I remember the day of induction, I called right at 7 a.m. to see if labor and delivery were ready for me. They were not. We went to the hospital for a routine stress test a couple hours later, and while we were there we stopped by labor and delivery to see if they were ready yet. They said maybe, but to come back in an hour. I remember eating Subway in the cafeteria, thinking this might be my last meal. We went back up, and asked again. Again, their answer was no.
I don't remember what my last meal before motherhood was, but I remember spending it that night with my parents, husband, and friends [who were moving the next morning]. I remember getting the phone call at 7 p.m. from labor and delivery. They were finally ready for me, but I needed to be there soon. My friend, a mother herself, told me to go take a shower - now. I would be glad I had done it by the time my daughter was born. I remember hugging her tightly, realizing I would probably never see her again. I would have to have my child before 10 a.m. the next day in order for them to see us again. I prayed that I would have my baby before then. I thought I could - I was 4 cm dilated, after all.
I remember going to the hospital and getting admitted. I remember the nurse talking with us about how induction would work, and her writing down Adelle's name on the board. I think at that moment, the reality of what I was about to do really hit me. That name was going to be my child soon.
I remember telling the nurse that I had intended on having a natural birth when I gave then my birthing plan, and she asked me if I really wanted to do an induction - I didn't have to go through with it tonight. I was so shocked that I froze for a second. I remember almost saying, "actually, I want to go back home." But I didn't. I had geared myself up for two days for this induction, and I just needed to get this over with and get my baby girl in my arms.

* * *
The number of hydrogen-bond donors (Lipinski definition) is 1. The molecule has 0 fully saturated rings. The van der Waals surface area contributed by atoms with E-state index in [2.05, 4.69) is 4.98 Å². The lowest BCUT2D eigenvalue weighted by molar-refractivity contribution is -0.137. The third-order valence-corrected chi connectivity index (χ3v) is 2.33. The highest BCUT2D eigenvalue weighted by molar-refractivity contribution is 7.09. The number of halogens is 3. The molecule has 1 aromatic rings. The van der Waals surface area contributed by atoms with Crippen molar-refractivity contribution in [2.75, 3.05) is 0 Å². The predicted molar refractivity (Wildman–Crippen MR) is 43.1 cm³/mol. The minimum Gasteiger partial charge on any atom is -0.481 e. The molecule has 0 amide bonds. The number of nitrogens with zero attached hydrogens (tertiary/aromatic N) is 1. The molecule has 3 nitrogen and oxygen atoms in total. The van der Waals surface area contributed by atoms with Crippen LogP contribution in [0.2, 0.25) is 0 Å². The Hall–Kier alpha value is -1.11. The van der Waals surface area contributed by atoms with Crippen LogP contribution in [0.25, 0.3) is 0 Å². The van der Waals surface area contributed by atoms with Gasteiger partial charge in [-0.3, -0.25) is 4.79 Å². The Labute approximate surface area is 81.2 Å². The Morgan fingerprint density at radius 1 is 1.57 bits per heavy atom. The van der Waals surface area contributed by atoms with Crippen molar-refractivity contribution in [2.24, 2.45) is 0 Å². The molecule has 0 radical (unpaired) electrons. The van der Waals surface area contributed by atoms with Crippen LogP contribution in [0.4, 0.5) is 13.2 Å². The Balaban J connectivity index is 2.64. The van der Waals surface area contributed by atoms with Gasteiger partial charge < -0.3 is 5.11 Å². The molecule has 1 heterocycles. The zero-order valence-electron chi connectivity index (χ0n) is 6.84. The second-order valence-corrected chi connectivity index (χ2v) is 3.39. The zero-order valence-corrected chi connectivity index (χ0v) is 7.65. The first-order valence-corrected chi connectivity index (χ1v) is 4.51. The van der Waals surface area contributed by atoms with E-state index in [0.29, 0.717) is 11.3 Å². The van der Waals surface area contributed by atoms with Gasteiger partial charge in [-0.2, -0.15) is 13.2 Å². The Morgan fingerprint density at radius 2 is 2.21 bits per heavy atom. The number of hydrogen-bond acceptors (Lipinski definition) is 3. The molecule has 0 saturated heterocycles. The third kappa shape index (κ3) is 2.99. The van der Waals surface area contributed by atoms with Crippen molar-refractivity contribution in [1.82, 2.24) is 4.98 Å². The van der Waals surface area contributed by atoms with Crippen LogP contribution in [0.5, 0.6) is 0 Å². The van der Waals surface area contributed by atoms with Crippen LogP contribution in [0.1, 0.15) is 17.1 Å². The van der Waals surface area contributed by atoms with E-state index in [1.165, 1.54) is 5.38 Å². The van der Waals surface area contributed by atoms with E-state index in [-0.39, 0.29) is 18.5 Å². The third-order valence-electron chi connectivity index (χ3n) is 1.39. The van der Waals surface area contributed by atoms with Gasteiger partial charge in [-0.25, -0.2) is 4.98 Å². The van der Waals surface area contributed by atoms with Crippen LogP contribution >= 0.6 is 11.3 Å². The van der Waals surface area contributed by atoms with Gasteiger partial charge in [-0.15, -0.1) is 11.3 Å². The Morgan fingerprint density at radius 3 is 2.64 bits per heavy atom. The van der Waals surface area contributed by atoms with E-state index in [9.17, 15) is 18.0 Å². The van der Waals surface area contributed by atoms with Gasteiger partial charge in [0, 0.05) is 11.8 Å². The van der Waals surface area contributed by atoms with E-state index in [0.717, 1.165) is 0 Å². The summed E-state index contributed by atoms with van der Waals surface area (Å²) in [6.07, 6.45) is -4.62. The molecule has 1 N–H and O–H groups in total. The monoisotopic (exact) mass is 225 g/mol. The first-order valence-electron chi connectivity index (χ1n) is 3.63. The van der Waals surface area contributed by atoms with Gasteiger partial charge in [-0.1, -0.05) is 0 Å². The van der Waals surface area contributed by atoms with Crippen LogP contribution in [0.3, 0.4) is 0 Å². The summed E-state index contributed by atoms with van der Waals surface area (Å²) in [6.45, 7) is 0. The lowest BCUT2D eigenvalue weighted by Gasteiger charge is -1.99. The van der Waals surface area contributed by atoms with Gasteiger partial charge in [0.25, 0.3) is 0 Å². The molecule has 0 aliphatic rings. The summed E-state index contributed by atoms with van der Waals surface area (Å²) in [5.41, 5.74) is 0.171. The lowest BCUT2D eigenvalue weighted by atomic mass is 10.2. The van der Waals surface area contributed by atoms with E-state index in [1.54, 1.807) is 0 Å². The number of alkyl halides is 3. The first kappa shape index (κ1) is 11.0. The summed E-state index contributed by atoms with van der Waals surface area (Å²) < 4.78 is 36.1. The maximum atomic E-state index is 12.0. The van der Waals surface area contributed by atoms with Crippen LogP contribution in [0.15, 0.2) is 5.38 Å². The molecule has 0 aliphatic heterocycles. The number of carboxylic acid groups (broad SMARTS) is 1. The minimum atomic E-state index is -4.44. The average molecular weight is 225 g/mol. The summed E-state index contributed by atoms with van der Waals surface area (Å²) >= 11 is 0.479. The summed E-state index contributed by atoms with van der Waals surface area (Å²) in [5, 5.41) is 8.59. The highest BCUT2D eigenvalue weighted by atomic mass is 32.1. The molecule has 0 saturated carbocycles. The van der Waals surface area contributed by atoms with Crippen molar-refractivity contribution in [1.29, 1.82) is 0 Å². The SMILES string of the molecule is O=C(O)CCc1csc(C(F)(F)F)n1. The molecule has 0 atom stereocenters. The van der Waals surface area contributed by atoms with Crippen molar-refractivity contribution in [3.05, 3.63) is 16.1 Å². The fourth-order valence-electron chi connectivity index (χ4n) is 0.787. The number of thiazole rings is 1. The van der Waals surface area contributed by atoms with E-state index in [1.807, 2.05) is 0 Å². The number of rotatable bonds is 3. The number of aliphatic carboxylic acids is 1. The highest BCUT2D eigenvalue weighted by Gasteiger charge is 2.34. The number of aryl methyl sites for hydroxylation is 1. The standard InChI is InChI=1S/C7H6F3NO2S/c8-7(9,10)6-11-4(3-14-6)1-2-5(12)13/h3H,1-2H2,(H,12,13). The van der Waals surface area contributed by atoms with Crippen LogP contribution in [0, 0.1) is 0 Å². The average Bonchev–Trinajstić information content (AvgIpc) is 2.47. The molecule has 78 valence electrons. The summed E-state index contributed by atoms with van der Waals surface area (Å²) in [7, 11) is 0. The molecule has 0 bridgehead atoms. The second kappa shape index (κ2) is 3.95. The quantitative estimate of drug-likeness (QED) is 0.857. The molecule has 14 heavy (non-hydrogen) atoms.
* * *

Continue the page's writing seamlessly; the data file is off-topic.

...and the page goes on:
I remember getting set up for induction [IV meds, continuous fetal monitoring, blood pressure cuff] and then being told that they were going to start the pitocin slowly. "Get some sleep." It was 10 p.m. at this point. I was so excited I couldn't sleep for another hour. Within two hours, I couldn't sleep even if I wanted to. The contractions would wake me up every 5 minutes, on the dot.
I remember being good about going pee every couple of hours [thank you, IV meds], and having to unstrap the blood pressure cuff, unplug the fetal monitors from the machine, and drag the IV bag all the way to the bathroom and back. I remember fumbling with all the tubes and trying to keep my IV site dry while I washed my hands. I remember thinking how ridiculous this whole thing was, and how badly I wished I didn't need all of it.
I remember waking Josh up around 3 in the morning because i couldn't sleep anymore. We watched the only good thing on tv for a little while in the rocking chair - I Love Lucy.